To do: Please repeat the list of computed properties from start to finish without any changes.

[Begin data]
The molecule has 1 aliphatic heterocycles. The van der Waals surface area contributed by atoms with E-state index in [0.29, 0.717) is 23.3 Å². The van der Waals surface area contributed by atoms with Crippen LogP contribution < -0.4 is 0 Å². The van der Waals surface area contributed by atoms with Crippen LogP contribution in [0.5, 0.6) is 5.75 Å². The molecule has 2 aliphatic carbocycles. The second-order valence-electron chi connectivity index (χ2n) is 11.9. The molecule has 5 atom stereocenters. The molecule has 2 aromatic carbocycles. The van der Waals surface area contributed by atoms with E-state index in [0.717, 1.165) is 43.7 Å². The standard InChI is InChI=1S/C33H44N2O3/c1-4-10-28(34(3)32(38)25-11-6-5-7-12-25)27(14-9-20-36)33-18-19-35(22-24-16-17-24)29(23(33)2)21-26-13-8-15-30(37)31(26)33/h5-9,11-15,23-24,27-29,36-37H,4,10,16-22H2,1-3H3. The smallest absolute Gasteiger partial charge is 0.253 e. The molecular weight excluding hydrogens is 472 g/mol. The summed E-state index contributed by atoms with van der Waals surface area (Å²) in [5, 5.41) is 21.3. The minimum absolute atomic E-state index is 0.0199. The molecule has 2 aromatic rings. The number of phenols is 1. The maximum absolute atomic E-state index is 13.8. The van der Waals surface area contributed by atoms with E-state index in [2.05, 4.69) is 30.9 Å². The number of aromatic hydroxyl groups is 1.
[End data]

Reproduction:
The molecule has 1 aliphatic heterocycles. The van der Waals surface area contributed by atoms with E-state index in [0.29, 0.717) is 23.3 Å². The van der Waals surface area contributed by atoms with Crippen LogP contribution < -0.4 is 0 Å². The van der Waals surface area contributed by atoms with Crippen LogP contribution in [0.5, 0.6) is 5.75 Å². The molecule has 2 aliphatic carbocycles. The second-order valence-electron chi connectivity index (χ2n) is 11.9. The molecule has 5 atom stereocenters. The molecule has 2 aromatic carbocycles. The van der Waals surface area contributed by atoms with E-state index in [0.717, 1.165) is 43.7 Å². The standard InChI is InChI=1S/C33H44N2O3/c1-4-10-28(34(3)32(38)25-11-6-5-7-12-25)27(14-9-20-36)33-18-19-35(22-24-16-17-24)29(23(33)2)21-26-13-8-15-30(37)31(26)33/h5-9,11-15,23-24,27-29,36-37H,4,10,16-22H2,1-3H3. The smallest absolute Gasteiger partial charge is 0.253 e. The molecular weight excluding hydrogens is 472 g/mol. The summed E-state index contributed by atoms with van der Waals surface area (Å²) in [5, 5.41) is 21.3. The minimum absolute atomic E-state index is 0.0199. The molecule has 2 aromatic rings. The number of phenols is 1. The maximum absolute atomic E-state index is 13.8. The van der Waals surface area contributed by atoms with E-state index in [2.05, 4.69) is 30.9 Å². The number of aromatic hydroxyl groups is 1.